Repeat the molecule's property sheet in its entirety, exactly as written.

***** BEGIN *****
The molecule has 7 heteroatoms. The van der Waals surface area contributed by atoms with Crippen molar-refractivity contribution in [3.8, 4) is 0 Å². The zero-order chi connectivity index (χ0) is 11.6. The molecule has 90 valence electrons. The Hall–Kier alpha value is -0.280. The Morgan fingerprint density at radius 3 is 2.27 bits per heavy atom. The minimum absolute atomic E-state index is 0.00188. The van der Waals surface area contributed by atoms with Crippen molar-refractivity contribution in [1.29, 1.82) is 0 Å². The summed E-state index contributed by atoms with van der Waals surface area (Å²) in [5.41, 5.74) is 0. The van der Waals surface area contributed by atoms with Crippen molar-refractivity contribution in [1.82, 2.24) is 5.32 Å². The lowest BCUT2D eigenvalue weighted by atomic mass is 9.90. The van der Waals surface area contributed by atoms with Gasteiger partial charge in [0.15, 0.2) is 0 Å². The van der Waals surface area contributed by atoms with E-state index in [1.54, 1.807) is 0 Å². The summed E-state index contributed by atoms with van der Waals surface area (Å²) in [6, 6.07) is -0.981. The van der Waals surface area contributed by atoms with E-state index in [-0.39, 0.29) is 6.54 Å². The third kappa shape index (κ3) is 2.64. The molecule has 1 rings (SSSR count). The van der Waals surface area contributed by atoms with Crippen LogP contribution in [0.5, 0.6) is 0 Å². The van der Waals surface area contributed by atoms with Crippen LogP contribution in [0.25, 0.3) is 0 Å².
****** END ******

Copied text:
The molecule has 7 heteroatoms. The van der Waals surface area contributed by atoms with Crippen molar-refractivity contribution in [3.8, 4) is 0 Å². The zero-order chi connectivity index (χ0) is 11.6. The molecule has 90 valence electrons. The Hall–Kier alpha value is -0.280. The Morgan fingerprint density at radius 3 is 2.27 bits per heavy atom. The minimum absolute atomic E-state index is 0.00188. The van der Waals surface area contributed by atoms with Crippen molar-refractivity contribution in [1.29, 1.82) is 0 Å². The summed E-state index contributed by atoms with van der Waals surface area (Å²) in [5.41, 5.74) is 0. The van der Waals surface area contributed by atoms with Crippen molar-refractivity contribution in [1.82, 2.24) is 5.32 Å². The lowest BCUT2D eigenvalue weighted by atomic mass is 9.90. The van der Waals surface area contributed by atoms with Gasteiger partial charge in [0.15, 0.2) is 0 Å². The van der Waals surface area contributed by atoms with E-state index in [1.54, 1.807) is 0 Å². The summed E-state index contributed by atoms with van der Waals surface area (Å²) in [6, 6.07) is -0.981. The van der Waals surface area contributed by atoms with E-state index in [-0.39, 0.29) is 6.54 Å². The third kappa shape index (κ3) is 2.64. The molecule has 1 rings (SSSR count). The van der Waals surface area contributed by atoms with Crippen LogP contribution in [0.5, 0.6) is 0 Å². The van der Waals surface area contributed by atoms with Crippen LogP contribution in [0.25, 0.3) is 0 Å².